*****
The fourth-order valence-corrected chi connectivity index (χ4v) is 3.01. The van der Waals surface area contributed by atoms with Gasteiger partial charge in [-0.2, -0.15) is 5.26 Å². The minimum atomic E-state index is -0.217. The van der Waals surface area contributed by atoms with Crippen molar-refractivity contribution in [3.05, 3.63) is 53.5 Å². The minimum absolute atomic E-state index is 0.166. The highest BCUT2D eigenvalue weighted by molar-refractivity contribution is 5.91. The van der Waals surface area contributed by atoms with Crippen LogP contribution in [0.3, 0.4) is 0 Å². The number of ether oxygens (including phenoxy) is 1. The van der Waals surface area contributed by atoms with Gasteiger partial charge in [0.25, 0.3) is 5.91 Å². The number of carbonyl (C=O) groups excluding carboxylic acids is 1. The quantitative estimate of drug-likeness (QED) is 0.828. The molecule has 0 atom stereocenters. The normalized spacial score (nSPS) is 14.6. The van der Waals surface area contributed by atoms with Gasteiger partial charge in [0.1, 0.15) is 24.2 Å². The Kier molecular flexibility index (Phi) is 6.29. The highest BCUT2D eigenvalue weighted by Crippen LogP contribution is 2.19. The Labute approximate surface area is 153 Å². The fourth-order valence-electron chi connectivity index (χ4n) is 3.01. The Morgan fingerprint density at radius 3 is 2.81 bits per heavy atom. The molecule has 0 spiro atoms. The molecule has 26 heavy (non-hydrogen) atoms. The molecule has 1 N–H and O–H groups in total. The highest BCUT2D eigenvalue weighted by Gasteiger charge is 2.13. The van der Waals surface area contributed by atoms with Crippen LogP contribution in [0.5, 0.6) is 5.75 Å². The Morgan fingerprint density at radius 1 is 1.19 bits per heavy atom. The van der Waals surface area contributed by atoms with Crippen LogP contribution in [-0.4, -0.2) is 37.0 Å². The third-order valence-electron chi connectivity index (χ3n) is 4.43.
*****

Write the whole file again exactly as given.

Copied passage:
The fourth-order valence-corrected chi connectivity index (χ4v) is 3.01. The van der Waals surface area contributed by atoms with Gasteiger partial charge in [-0.2, -0.15) is 5.26 Å². The minimum atomic E-state index is -0.217. The van der Waals surface area contributed by atoms with Crippen molar-refractivity contribution in [3.05, 3.63) is 53.5 Å². The minimum absolute atomic E-state index is 0.166. The highest BCUT2D eigenvalue weighted by molar-refractivity contribution is 5.91. The van der Waals surface area contributed by atoms with Crippen LogP contribution in [0.3, 0.4) is 0 Å². The number of ether oxygens (including phenoxy) is 1. The van der Waals surface area contributed by atoms with Gasteiger partial charge in [0.25, 0.3) is 5.91 Å². The number of carbonyl (C=O) groups excluding carboxylic acids is 1. The quantitative estimate of drug-likeness (QED) is 0.828. The molecule has 0 atom stereocenters. The normalized spacial score (nSPS) is 14.6. The van der Waals surface area contributed by atoms with Gasteiger partial charge in [0.1, 0.15) is 24.2 Å². The Kier molecular flexibility index (Phi) is 6.29. The highest BCUT2D eigenvalue weighted by Crippen LogP contribution is 2.19. The Labute approximate surface area is 153 Å². The fourth-order valence-electron chi connectivity index (χ4n) is 3.01. The Morgan fingerprint density at radius 3 is 2.81 bits per heavy atom. The molecule has 0 spiro atoms. The molecule has 26 heavy (non-hydrogen) atoms. The molecule has 1 N–H and O–H groups in total. The highest BCUT2D eigenvalue weighted by Gasteiger charge is 2.13. The van der Waals surface area contributed by atoms with Crippen LogP contribution in [0.5, 0.6) is 5.75 Å². The Morgan fingerprint density at radius 1 is 1.19 bits per heavy atom. The van der Waals surface area contributed by atoms with Crippen LogP contribution in [-0.4, -0.2) is 37.0 Å². The third-order valence-electron chi connectivity index (χ3n) is 4.43.